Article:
Let’s be honest. At this point only a small part of this is due to politics. We’re now two full years into Kaepernick-inspired anthem drama and 20 months into the Donald Trump presidency. The NFL’s already tweaked its rules on players about observing the anthem before the game (although the changes are on hold for now). If you’re upset enough about the protests to boycott the games, your boycott didn’t start this week.
Cold comfort for the league, though. If ratings were down due to a boycott, that’d be good news for them. Boycotts end. Politics change. If ratings are down because play is generally bad, people are grossed out by CTE, and there are too few hours in the day and too many things to watch on Netlfix, that’s a harder problem to solve.
The game still won its time slot, of course, but the stink of decline is unmistakable.
Snagging 19 million viewers on the Comcast-owned network, the late starting Eagles winning kickoff game fell 13% in broadcast audience from last year’s NFL opener with the New England Patriots and the victorious Kansas City Chiefs.
That’s another year of straight double digit decline for the NFL and NBC. With last years opener holding the previous record, the 2018 battle in Philly is also the worst any kickoff game has done since 2009…
Even in a TV landscape where ratings and viewership are noticeably dipping, unless you are This Is Us or Game Of Thrones, those results have to worry the NFL and the broadcasters, especially the still Rupert Murdoch-owned Fox with its pricey Thursday Night Football debuting this year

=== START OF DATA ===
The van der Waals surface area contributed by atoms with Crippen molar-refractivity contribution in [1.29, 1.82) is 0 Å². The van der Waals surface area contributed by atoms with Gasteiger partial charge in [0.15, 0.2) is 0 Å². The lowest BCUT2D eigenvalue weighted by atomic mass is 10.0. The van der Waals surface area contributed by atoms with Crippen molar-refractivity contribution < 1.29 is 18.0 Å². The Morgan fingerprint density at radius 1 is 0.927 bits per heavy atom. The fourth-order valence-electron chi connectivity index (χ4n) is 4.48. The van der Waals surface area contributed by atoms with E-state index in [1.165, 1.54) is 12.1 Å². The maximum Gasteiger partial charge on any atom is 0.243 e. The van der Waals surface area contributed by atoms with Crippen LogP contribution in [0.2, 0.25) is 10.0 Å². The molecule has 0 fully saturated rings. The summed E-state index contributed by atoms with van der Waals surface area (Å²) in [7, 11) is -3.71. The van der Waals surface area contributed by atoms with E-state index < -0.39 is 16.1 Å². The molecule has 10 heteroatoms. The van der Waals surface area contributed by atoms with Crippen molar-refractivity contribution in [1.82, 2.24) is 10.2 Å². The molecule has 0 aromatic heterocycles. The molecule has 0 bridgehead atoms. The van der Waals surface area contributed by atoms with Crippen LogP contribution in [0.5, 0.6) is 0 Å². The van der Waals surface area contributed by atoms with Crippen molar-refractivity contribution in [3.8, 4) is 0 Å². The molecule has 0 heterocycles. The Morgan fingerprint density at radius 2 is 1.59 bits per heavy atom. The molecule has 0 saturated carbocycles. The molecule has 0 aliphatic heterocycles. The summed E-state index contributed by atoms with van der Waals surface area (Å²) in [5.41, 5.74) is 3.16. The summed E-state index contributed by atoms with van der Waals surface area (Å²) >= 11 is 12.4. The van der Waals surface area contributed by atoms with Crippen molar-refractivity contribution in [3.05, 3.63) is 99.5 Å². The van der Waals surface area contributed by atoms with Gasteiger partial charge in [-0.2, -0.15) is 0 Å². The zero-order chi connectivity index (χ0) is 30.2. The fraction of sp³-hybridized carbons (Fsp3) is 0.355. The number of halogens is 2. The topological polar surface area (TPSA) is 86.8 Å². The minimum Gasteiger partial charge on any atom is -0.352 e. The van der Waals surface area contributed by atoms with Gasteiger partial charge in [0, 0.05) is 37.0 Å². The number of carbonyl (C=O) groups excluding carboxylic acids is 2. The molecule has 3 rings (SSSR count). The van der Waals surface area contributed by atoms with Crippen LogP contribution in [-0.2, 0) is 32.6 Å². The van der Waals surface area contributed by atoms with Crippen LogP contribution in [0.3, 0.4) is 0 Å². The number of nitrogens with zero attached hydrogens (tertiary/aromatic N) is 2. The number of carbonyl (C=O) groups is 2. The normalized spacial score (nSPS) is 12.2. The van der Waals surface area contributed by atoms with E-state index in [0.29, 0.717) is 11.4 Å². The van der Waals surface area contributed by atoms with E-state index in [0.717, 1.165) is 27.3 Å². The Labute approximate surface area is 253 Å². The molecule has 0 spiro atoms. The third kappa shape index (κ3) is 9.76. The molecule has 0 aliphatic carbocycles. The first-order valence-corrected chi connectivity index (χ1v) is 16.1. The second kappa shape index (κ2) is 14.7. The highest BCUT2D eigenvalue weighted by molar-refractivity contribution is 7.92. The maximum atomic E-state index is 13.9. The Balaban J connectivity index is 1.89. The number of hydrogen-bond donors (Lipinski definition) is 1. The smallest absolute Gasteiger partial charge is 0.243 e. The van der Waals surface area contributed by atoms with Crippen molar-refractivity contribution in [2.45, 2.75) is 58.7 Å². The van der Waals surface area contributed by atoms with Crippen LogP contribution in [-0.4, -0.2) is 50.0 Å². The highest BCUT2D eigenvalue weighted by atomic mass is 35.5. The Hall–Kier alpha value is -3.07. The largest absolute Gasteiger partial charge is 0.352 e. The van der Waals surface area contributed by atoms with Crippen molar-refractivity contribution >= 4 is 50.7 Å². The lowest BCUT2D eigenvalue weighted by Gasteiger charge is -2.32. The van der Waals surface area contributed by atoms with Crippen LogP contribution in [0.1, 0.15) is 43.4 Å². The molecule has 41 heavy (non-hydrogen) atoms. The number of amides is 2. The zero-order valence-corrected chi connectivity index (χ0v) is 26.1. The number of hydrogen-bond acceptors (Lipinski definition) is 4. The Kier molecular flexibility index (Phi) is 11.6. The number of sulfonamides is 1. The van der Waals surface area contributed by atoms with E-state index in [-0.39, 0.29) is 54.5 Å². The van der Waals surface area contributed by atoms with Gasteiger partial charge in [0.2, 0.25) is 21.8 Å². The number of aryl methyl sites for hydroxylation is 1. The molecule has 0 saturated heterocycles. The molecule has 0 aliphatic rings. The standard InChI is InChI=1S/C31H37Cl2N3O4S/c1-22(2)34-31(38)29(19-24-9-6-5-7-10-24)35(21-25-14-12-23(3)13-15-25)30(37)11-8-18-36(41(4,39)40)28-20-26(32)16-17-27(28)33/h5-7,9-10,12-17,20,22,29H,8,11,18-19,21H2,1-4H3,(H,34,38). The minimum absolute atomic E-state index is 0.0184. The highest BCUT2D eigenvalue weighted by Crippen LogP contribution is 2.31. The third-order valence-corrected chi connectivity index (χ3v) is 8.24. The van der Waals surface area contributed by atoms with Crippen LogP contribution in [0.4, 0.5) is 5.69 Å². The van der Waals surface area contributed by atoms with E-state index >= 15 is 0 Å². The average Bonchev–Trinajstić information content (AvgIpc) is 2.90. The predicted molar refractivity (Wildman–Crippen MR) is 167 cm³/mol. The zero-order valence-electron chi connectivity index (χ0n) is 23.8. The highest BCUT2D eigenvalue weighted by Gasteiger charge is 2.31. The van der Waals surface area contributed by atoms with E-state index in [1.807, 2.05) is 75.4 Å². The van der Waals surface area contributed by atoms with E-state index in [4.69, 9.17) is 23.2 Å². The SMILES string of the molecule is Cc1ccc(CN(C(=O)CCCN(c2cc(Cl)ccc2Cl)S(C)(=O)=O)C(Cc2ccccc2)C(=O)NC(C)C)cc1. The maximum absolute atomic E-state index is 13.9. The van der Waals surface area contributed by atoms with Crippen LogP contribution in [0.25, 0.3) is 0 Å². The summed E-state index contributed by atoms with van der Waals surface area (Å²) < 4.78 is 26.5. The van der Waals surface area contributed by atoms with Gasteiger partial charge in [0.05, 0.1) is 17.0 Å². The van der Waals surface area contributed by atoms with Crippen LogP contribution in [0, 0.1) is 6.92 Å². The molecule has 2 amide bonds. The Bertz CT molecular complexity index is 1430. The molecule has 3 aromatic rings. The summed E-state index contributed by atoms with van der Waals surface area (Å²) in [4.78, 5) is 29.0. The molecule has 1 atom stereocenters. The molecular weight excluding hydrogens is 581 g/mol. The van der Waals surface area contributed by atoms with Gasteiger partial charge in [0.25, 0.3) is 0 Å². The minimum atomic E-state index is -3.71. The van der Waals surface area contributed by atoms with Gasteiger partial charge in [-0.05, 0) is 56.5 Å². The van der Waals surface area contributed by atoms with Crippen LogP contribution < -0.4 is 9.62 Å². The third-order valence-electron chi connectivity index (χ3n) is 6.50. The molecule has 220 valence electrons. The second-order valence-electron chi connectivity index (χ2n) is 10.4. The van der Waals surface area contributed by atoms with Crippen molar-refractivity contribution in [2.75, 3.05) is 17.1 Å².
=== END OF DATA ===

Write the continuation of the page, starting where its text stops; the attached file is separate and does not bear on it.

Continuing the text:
Only Michael Bennett of the Eagles declined to stand for the anthem. If the league’s looking to spin its numbers it can point to the fact that weather delayed the kickoff, making the ending a late-night proposition on the east coast. But this was a marquee match-up of two of the NFC’s best, the 2016 conference champs versus the 2017 Super Bowl champs. If a tight game between the Eagles and Falcons can’t get football fans to put on some coffee and stick it out, what will?
The political explanation for the decline is underwhelming. And yet because so many are invested in it, it’s irresistible:
“I can’t imagine there is a single voter who will cast a ballot exclusively on the issue of NFL kneeling, but it’s a powerful tool against liberals who are trying to make cultural inroads into a conservative electorate,” said Josh Holmes, a Republican strategist close to Senate Majority Leader Mitch McConnell.
“It reaffirms conservative skepticism about whether a liberal candidate sees the world the same way as they do. Unfortunately for a lot of Senate Democrats, this is a demographic they need to compete with in order to hold these red states in November.”…
“[C]andidates use these debates to signal where they stand or what cultural values they share with voters,” Madden added. “Are you with me or against me? Campaigns will try to frame a race through this type of binary choice in order to provide clarity and motivation for their base voters.”
Whether it’s true or not, it makes all the political sense in the world for righties to hype declining NFL ratings (and a Nike consumer backlash) as major cultural victories for their side, directly attributable to their own political power. Doing so puts the fear of God into the Joe Manchins and Claire McCaskills of the world: Take care that you don’t drift too far left or else the NFL’s problems will be your problems.
No one knows that better than Trump. Watch him and the crowd at his rally last night react to being reminded that the NFL was about to open its season. I can’t remember which Twitter pal said it, but it really does have the vibe of a WWE event. The audience knows exactly whom to boo, not just whom to cheer.